3 Surprising Things Australia Is Known For
Whether you think about it on a day-to-day basis or not, Australia is a powerhouse when it comes to exporting raw materials and goods to the rest of the world. Many people are familiar with some of the more well-recognized exports and industries in Australia like tourism in the Great Barrier Reef and the production of gold, crude oil, iron ore, and even copper. Yet, there are some surprising natural goods Australia exports that are not as widely discussed around the world; much of them add up to the tune of billions of dollars despite their lack of everyday dialogue. Let’s explore some of these unique offerings that Australia provides to the world.
In a country where nearly nine out of every ten inhabitants live on the coast, natural gas production is not a topic of great discussion. Yet, coal briquettes are hardly talked about and still account for a large portion of the country’s roughly $250 billion gross domestic product. Australia has a lot of coal mines, especially in the coal region of the Hunter Valley, New South Wales. Next time you fire up the grill for a burger with coal briquettes, you should definitely consider the possibility that your coal actually came from Down Under.
Coming in various forms, chicken feed is indeed an export of Australia, and it has become a popular trend. Most of the common types of chicken feed come in the form of some type of grain (about 60% to 70%), consisting of 16% to 18% protein, and include oil beans like soy and canola. Grower chicken feed varies from “layer” chicken feed because their feed is formulated for egg-laying hens. Providing more than enough chicken feed for its nearly 26 million inhabitants, Australia provides the chicken feed necessary for both surrounding countries and farther away countries, as well. Three million tons of chicken feed is produced every year in Australia and results in the production of extremely high-quality eggs that are beloved by residents of Australia and beyond.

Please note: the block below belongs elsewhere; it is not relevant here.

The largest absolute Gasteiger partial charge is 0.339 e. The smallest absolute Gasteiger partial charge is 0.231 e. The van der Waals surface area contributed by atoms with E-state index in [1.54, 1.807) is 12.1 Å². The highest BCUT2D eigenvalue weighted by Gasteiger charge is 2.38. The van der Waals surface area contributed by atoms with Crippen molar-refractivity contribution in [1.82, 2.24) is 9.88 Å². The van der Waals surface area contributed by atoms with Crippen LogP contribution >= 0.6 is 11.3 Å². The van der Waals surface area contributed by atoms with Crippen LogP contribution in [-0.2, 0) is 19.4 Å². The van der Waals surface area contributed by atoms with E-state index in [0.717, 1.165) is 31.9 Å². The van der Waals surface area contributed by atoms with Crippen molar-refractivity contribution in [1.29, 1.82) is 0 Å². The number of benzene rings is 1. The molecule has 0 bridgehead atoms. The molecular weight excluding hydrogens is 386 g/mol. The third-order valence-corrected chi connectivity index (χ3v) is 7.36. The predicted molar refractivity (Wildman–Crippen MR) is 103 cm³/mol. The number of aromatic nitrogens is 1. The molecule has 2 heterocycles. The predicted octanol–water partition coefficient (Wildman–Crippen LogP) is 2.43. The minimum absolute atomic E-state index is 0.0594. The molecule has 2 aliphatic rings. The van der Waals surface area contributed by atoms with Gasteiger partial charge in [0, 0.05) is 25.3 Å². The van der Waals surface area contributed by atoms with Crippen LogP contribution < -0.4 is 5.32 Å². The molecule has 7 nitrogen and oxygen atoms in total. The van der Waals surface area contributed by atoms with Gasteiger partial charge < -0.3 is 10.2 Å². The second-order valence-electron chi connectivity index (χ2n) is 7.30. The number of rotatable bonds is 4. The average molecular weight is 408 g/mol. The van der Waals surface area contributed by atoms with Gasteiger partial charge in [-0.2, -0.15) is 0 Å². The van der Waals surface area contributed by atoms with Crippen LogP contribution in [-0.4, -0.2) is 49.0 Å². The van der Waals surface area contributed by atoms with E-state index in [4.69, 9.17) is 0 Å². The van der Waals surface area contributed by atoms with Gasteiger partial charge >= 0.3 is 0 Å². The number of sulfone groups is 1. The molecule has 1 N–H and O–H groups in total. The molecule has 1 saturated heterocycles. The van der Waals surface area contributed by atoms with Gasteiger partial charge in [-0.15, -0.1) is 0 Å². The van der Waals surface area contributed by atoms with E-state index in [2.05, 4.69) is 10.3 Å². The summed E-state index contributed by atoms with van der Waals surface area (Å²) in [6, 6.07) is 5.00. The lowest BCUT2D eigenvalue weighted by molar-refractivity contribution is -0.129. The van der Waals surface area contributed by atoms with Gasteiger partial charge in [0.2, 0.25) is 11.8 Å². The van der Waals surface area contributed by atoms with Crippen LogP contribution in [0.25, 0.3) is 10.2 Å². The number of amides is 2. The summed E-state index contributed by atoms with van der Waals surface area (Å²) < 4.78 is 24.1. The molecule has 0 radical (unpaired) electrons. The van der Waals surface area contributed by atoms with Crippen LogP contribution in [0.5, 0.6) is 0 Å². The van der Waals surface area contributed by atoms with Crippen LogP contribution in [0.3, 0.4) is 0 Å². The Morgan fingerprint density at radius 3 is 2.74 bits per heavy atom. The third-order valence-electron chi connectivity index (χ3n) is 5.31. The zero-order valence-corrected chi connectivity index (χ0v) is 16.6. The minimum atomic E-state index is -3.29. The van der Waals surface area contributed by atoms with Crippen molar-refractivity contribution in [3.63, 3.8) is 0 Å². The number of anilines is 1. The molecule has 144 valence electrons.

Because 90% of Australians live along the coast to avoid the blistering heat on a continent where the vast majority of the land is barren outback, wheat isn’t typically associated with the great Down Under. However, wheat contributes to Australia’s $250 billion GDP and is of just as fine quality as anywhere else in the world. It’s typically grown along the northern, southern, and western regions of the country. It’s produced in such great quantities that it’s traded on the open financial markets.
When it comes down to it, Australia is an incredible land with wondrous natural resources. Some of the lesser discussed exports like wheat, chicken feed, and coal briquettes actually add up to a vital portion of the nation’s total exports and economy. The world is certainly grateful for the continual production of high-quality Australian goods.
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